Apple, Google tool aimed at COVID-19 contact tracing
Apple and Google have released a software tool that will make it possible for nations to release coronavirus contact-tracing apps that adopt the firms’ privacy-centric model.
It offers developers access to added Bluetooth functionality to solve a problem existing apps have of iPhones sometimes failing to detect each other.
Android and iOS device owners will have to carry out system upgrades.
But some countries – including the UK – are pursuing a different approach.
“The release of these APIs [application programming interfaces] along with the operating-system updates will be a watershed moment for the development and adoption of proximity-tracing apps,” said Marcel Salathé, an epidemiologist at the Swiss research institute EPFL.
He added that apps that adopted the protocol should be able to be made “interoperable” – meaning that citizens can continue to be contact-traced as they cross from one region and/or country to another. That could potentially help reduce travel restrictions imposed because of the virus – at least for those using the apps involved.
Apple and Google said public health agencies from 22 countries had already asked to test the system.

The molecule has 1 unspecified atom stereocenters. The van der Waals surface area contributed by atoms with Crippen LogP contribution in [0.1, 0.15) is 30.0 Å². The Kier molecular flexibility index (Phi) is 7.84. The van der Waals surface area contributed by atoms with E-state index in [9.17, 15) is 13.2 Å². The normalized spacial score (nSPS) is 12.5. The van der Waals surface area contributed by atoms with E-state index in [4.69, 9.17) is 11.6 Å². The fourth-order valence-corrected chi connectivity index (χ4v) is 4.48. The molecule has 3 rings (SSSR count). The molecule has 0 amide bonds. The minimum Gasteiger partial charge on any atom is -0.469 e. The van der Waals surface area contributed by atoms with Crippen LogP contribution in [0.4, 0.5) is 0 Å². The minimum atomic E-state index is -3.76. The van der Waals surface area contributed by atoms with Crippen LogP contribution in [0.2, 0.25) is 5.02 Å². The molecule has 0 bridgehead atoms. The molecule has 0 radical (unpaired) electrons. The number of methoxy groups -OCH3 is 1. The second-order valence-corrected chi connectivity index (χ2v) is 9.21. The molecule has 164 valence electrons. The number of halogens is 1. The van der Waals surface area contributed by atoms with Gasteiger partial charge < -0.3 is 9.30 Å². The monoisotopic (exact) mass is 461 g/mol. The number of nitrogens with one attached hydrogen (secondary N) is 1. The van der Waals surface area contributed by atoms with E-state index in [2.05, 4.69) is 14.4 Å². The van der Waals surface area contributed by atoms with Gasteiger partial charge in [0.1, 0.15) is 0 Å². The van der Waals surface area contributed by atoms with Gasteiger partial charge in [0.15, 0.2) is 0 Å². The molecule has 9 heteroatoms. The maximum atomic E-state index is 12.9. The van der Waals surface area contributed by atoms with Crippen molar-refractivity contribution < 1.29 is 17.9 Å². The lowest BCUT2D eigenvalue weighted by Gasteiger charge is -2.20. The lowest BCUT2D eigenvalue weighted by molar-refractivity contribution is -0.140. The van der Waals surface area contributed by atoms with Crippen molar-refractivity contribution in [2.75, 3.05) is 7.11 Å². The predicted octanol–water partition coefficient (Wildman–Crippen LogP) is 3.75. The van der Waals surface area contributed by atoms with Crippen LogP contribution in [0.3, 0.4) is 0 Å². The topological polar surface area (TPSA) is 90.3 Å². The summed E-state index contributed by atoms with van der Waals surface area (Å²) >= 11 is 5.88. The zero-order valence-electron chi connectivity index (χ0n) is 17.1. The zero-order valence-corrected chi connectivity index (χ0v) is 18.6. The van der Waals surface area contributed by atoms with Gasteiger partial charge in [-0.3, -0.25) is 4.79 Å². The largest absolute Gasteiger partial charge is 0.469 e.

The app was not “a silver bullet” – but “user adoption is key to success and we believe that these strong privacy protections are also the best way to encourage use”.
Contact-tracing apps are designed to automatically log when two people come into proximity to each other for a significant amount of time.
If one is later diagnosed with the coronavirus, the other can be given an alert, which might suggest they self-isolate and/or request a medical test of their own.
But the authorities believe adoption has been hampered by two factors:
• concerns the technology poses a privacy risk
• restrictions Apple places on third-party apps’ use of Bluetooth in the background
In theory, the new system should address both these issues.
Its “decentralised” approach locates contact-matching on devices themselves rather than a centrally controlled computer server.
And this aims to cut the risk of either hackers or the authorities using the database of who met whom and for how long for other purposes.
But the UK’s NHS and its counterparts in France, Norway and India say the centralised approach gives them greater insight, making it easier to tweak the risk model that decides who receives which type of alert.
Apps that adopt Apple and Google’s API can customise it within certain limits.
But they will not be able to log, for example, a phone’s global positioning system (GPS) coordinates.
“Not collecting some kinds of data, such as location, is a policy decision, not an engineering one,” technology consultant Benedict Evans said.
“But Apple-Google have to build something for every phone on Earth, [potentially] including China and Iran, and think about how it could be abused.
“How much you need the extra data and whether it’s worth the privacy risks is a matter of opinion.” (BBC)